DENVER, CO, December 12, 2022 … The number of hate crimes reported in the three-state region of Colorado, New Mexico and Wyoming remained elevated in 2021, according to the FBI’s annual hate crime report released today. The number of reported hate crimes in Colorado in 2021 is the highest number ever recorded in a single year for the state. The number of reports in New Mexico is the third highest in the last 20 years and the number reported in Wyoming tied the previous year’s record for the highest in the last 20 years.
In Colorado, there were 285 reported hate crime incidents in 2021, a slight increase from the 281 reported incidents in 2020. The number of reported hate crimes in Colorado increased for the fifth consecutive year and is the highest recorded in the past 30 years.
Hate crimes reported in the bias categories of sexual orientation, religion, gender identity, and gender all increased in Colorado from 2020 to 2021, according to the report. The FBI documented 182 incidents based on race/ethnicity/ancestry, 67 based on sexual orientation, 40 based on religion, 18 based on gender-identity, 4 based on disability, and 1 based on gender in Colorado.*
In New Mexico, there were 48 reported hate crimes in 2021 compared to 55 in 2020. The number of reported incidents was still the third highest in the last 20 years with the first and second highest totals being recorded in 2020 and 2019. Despite the elevated number of reports, the FBI cautioned that New Mexico was one of seven states nationwide in which limited data were reported. Only 42 of 128 law enforcement agencies in New Mexico participated in the annual data collection, according to the FBI.
The FBI documented 33 incidents based on race/ethnicity/ancestry, 11 based on religion, 7 based on sexual orientation, 2 based on disability, and 1 based on gender-identity in New Mexico last year.*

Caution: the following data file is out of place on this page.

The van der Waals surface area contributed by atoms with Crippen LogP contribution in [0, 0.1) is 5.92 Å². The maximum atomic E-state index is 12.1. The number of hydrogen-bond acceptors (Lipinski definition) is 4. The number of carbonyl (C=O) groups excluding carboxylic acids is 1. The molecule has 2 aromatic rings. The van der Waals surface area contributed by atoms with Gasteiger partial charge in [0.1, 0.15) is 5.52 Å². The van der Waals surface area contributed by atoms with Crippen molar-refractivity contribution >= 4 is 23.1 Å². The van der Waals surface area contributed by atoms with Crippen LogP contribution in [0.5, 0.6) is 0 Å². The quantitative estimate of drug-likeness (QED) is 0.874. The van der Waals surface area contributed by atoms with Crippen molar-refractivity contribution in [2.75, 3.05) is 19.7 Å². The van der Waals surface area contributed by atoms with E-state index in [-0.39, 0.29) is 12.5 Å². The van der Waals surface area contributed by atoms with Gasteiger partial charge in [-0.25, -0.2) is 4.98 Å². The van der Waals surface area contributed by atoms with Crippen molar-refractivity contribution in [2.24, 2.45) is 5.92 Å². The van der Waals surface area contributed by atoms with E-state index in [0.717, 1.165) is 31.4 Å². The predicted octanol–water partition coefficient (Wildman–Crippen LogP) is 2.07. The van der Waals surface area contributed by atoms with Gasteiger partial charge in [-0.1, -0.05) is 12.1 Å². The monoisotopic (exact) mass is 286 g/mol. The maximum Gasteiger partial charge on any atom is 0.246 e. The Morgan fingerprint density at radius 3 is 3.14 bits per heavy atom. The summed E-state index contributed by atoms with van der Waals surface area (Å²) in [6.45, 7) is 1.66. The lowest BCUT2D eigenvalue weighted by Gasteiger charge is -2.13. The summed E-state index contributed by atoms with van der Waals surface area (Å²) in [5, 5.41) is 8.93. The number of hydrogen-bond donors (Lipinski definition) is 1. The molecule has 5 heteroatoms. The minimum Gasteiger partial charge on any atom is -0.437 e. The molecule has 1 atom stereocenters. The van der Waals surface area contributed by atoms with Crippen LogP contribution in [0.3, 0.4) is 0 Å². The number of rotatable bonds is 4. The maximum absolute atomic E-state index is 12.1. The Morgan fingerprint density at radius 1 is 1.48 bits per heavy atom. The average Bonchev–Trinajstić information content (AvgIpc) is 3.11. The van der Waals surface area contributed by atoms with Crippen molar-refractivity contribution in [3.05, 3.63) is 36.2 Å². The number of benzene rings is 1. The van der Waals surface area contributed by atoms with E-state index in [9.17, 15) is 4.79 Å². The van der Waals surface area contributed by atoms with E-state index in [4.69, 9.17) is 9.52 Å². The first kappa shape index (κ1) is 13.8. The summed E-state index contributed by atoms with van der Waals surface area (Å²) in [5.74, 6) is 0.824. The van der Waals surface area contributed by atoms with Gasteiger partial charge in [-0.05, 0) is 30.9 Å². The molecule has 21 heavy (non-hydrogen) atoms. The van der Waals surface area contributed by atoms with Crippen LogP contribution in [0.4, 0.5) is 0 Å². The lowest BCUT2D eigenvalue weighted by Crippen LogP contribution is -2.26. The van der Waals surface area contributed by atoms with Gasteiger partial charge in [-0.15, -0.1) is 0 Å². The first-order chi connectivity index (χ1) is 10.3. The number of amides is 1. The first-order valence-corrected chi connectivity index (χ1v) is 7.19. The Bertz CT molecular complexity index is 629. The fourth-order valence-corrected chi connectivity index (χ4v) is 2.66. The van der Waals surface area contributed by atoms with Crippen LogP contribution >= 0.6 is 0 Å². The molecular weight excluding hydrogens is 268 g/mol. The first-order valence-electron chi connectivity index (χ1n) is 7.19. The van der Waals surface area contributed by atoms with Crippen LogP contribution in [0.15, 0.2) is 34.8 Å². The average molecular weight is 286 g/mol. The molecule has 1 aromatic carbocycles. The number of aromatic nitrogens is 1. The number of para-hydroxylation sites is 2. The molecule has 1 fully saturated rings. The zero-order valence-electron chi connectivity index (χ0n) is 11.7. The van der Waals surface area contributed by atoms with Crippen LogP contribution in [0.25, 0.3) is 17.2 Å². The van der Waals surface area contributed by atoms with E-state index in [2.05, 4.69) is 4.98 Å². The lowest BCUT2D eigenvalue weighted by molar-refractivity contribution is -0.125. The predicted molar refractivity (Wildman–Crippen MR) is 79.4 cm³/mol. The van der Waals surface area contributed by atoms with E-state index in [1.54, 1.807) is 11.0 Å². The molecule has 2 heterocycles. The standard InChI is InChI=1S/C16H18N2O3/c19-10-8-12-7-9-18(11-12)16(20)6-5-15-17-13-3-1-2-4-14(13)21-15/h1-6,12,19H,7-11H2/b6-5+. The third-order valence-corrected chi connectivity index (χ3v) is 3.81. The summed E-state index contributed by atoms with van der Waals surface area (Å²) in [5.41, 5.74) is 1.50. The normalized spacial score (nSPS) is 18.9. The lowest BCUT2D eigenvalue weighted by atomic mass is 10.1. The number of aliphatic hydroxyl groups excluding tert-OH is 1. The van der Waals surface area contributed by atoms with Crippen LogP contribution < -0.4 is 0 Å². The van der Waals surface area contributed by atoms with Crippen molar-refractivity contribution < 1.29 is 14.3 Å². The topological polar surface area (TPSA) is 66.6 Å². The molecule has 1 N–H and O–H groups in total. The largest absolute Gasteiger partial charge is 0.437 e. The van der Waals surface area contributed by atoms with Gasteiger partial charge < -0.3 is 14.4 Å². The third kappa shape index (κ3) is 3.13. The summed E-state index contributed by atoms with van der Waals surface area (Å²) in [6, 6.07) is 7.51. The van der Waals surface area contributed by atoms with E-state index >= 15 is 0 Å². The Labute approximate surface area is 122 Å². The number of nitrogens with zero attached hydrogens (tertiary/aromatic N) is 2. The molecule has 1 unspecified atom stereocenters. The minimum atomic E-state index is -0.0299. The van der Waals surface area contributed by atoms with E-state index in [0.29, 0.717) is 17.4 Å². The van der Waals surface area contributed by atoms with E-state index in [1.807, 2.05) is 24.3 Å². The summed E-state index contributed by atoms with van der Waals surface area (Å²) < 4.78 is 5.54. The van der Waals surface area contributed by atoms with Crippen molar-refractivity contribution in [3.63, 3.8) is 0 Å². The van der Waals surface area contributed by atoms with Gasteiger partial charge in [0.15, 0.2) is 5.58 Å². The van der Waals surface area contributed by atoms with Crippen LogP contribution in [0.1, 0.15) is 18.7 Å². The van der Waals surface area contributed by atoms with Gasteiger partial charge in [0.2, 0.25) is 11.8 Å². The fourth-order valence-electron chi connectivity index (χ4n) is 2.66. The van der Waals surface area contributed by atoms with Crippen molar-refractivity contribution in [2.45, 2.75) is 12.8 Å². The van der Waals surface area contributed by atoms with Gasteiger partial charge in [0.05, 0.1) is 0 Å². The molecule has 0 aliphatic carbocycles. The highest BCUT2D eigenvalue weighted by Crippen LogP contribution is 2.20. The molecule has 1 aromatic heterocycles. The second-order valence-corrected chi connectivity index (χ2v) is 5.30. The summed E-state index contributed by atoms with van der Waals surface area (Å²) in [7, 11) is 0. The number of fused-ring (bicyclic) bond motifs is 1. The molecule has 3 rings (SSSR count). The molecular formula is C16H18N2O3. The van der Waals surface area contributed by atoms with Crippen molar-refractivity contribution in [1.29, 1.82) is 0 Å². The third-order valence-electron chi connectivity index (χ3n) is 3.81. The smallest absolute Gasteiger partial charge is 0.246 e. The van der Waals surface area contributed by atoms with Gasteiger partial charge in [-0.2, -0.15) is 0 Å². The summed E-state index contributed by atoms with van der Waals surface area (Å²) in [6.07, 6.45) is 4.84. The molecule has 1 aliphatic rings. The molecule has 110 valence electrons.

In Wyoming, there were 18 reported hate crimes in 2021, which was the same in 2020. A total of 11 law enforcement agencies in Wyoming reported the 18 incidents. The FBI documented 11 incidents based on race/ethnicity/ancestry, 2 based on religion, 4 based on sexual orientation, 1 based on disability, and 1 based on gender in Wyoming last year.*
“When individuals are targeted with a hate crime for no other reason than their personal identity their sense of safety, purpose and belonging is destroyed. A hate crime impacts an entire community. It is imperative that we come together to address this issue so all people are truly able to thrive,” said ADL Mountain States Regional Director Scott Levin.
The picture nationwide was less clear as the 2021 FBI hate crime report did not include huge swaths of data from some of the largest jurisdictions in the country.
There was a 22 percent decrease in the number of reporting agencies nationally, the lowest number of agencies in two decades. In addition to the decline in the number of reporting agencies, some of the largest cities in the country, including New York and Los Angeles, did not participate, nor did nearly the entire state of Florida or most of California. This lack of data renders it challenging to draw conclusions about year-over-year national numbers.
Even with major agencies missing, the data reported is deeply alarming. A total of 7,262 hate crime incidents were reported in 2021, the third-highest number in a decade. This, combined with the missing data from the large number of major cities (and Florida, plus most of California) that have historically reported some of the highest numbers of hate crimes, suggests that had more jurisdictions reported, the report likely would have shown record-high numbers.
Reported anti-Jewish hate crimes still comprised the largest percentage of religion-based hate crimes in 2021. While the absolute number of reported anti-Jewish hate crimes is much lower than previous years, the 2021 data does not include hate crimes from major jurisdictions that have historically had relatively high numbers of reported anti-Jewish hate crimes.
Notwithstanding enormous gaps in reporting for 2021, reported race-based hate crimes were the most numerous, comprising more than 60 percent of hate crimes reported by participating jurisdictions. And, consistent with data reported every year since 1991, nearly half of those reported race-based hate crimes were anti-Black hate crimes. The total number of reported anti-AAPI hate crimes was also the highest number on record at any point over the past two decades.
*NOTE: The number of incidents by bias category may be higher than the total number of incident reports for a state because some incidents have multiple bias categories.
ADL is a leading anti-hate organization. Founded in 1913 in response to an escalating climate of antisemitism and bigotry, its timeless mission is to protect the Jewish people and to secure justice and fair treatment for all. Today, ADL continues to fight all forms of hate with the same vigor and passion. ADL is the first call when acts of antisemitism occur. A global leader in exposing extremism, delivering anti-bias education and fighting hate online, ADL’s ultimate goal is a world in which no group or individual suffers from bias, discrimination or hate. ADL’s Mountain States Region covers Colorado, New Mexico and Wyoming. More at https://mountainstates.adl.org/.